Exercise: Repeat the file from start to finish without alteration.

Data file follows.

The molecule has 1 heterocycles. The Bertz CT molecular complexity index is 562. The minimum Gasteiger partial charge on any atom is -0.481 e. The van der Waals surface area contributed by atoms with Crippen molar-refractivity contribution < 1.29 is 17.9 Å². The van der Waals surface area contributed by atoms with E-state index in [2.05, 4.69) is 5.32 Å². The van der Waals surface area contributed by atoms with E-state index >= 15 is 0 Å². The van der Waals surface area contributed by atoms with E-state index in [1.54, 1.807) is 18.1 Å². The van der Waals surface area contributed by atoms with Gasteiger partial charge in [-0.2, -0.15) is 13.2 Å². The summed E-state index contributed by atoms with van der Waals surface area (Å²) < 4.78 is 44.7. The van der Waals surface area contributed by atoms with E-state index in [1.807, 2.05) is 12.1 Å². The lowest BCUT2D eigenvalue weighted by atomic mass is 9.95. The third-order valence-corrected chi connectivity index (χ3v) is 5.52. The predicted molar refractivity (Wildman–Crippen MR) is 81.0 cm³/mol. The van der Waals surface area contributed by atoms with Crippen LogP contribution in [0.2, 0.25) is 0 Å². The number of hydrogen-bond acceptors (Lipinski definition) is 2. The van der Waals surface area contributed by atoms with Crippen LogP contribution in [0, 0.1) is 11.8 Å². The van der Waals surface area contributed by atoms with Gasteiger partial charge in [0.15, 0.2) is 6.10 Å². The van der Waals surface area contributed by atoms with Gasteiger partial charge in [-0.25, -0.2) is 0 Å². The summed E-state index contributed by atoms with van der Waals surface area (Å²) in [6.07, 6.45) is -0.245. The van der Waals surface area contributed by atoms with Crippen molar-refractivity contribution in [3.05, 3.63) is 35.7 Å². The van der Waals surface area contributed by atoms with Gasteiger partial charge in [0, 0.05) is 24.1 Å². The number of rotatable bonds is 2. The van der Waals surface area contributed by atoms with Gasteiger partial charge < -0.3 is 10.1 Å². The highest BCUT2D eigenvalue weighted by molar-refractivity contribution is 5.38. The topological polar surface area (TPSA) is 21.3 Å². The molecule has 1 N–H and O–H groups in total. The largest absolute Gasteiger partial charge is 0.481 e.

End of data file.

The molecule has 1 heterocycles. The Bertz CT molecular complexity index is 562. The minimum Gasteiger partial charge on any atom is -0.481 e. The van der Waals surface area contributed by atoms with Crippen molar-refractivity contribution < 1.29 is 17.9 Å². The van der Waals surface area contributed by atoms with E-state index in [2.05, 4.69) is 5.32 Å². The van der Waals surface area contributed by atoms with E-state index >= 15 is 0 Å². The van der Waals surface area contributed by atoms with E-state index in [1.54, 1.807) is 18.1 Å². The van der Waals surface area contributed by atoms with Gasteiger partial charge in [-0.2, -0.15) is 13.2 Å². The summed E-state index contributed by atoms with van der Waals surface area (Å²) < 4.78 is 44.7. The van der Waals surface area contributed by atoms with E-state index in [1.807, 2.05) is 12.1 Å². The lowest BCUT2D eigenvalue weighted by atomic mass is 9.95. The third-order valence-corrected chi connectivity index (χ3v) is 5.52. The predicted molar refractivity (Wildman–Crippen MR) is 81.0 cm³/mol. The van der Waals surface area contributed by atoms with Crippen LogP contribution in [0.2, 0.25) is 0 Å². The number of hydrogen-bond acceptors (Lipinski definition) is 2. The van der Waals surface area contributed by atoms with Crippen LogP contribution in [0, 0.1) is 11.8 Å². The van der Waals surface area contributed by atoms with Gasteiger partial charge in [0.15, 0.2) is 6.10 Å². The van der Waals surface area contributed by atoms with Gasteiger partial charge in [-0.25, -0.2) is 0 Å². The summed E-state index contributed by atoms with van der Waals surface area (Å²) in [6.07, 6.45) is -0.245. The van der Waals surface area contributed by atoms with Crippen molar-refractivity contribution in [3.05, 3.63) is 35.7 Å². The van der Waals surface area contributed by atoms with Gasteiger partial charge in [0, 0.05) is 24.1 Å². The number of rotatable bonds is 2. The van der Waals surface area contributed by atoms with Gasteiger partial charge < -0.3 is 10.1 Å². The highest BCUT2D eigenvalue weighted by molar-refractivity contribution is 5.38. The topological polar surface area (TPSA) is 21.3 Å². The molecule has 1 N–H and O–H groups in total. The largest absolute Gasteiger partial charge is 0.481 e.